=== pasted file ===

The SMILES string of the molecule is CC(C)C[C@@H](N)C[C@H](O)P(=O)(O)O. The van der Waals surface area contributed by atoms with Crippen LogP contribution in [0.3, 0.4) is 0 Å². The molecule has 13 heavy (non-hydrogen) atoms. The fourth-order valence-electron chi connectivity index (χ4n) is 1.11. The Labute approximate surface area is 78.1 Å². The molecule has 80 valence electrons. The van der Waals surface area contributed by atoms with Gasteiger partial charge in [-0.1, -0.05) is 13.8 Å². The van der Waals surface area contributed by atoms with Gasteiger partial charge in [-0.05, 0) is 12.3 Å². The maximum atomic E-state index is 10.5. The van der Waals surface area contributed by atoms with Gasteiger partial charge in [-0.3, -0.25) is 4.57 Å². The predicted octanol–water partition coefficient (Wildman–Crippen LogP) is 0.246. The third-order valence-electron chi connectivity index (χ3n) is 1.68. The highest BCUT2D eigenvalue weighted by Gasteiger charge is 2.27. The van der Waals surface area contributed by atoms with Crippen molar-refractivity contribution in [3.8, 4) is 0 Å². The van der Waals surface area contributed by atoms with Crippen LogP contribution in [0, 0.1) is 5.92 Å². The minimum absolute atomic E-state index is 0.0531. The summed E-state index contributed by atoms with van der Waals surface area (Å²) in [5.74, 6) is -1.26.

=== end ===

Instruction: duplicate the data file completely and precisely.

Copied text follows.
The SMILES string of the molecule is CC(C)C[C@@H](N)C[C@H](O)P(=O)(O)O. The van der Waals surface area contributed by atoms with Crippen LogP contribution in [0.3, 0.4) is 0 Å². The molecule has 13 heavy (non-hydrogen) atoms. The fourth-order valence-electron chi connectivity index (χ4n) is 1.11. The Labute approximate surface area is 78.1 Å². The molecule has 80 valence electrons. The van der Waals surface area contributed by atoms with Gasteiger partial charge in [-0.1, -0.05) is 13.8 Å². The van der Waals surface area contributed by atoms with Gasteiger partial charge in [-0.05, 0) is 12.3 Å². The maximum atomic E-state index is 10.5. The van der Waals surface area contributed by atoms with Gasteiger partial charge in [-0.3, -0.25) is 4.57 Å². The predicted octanol–water partition coefficient (Wildman–Crippen LogP) is 0.246. The third-order valence-electron chi connectivity index (χ3n) is 1.68. The highest BCUT2D eigenvalue weighted by Gasteiger charge is 2.27. The van der Waals surface area contributed by atoms with Crippen molar-refractivity contribution in [3.8, 4) is 0 Å². The van der Waals surface area contributed by atoms with Crippen LogP contribution in [0, 0.1) is 5.92 Å². The minimum absolute atomic E-state index is 0.0531. The summed E-state index contributed by atoms with van der Waals surface area (Å²) in [5.74, 6) is -1.26.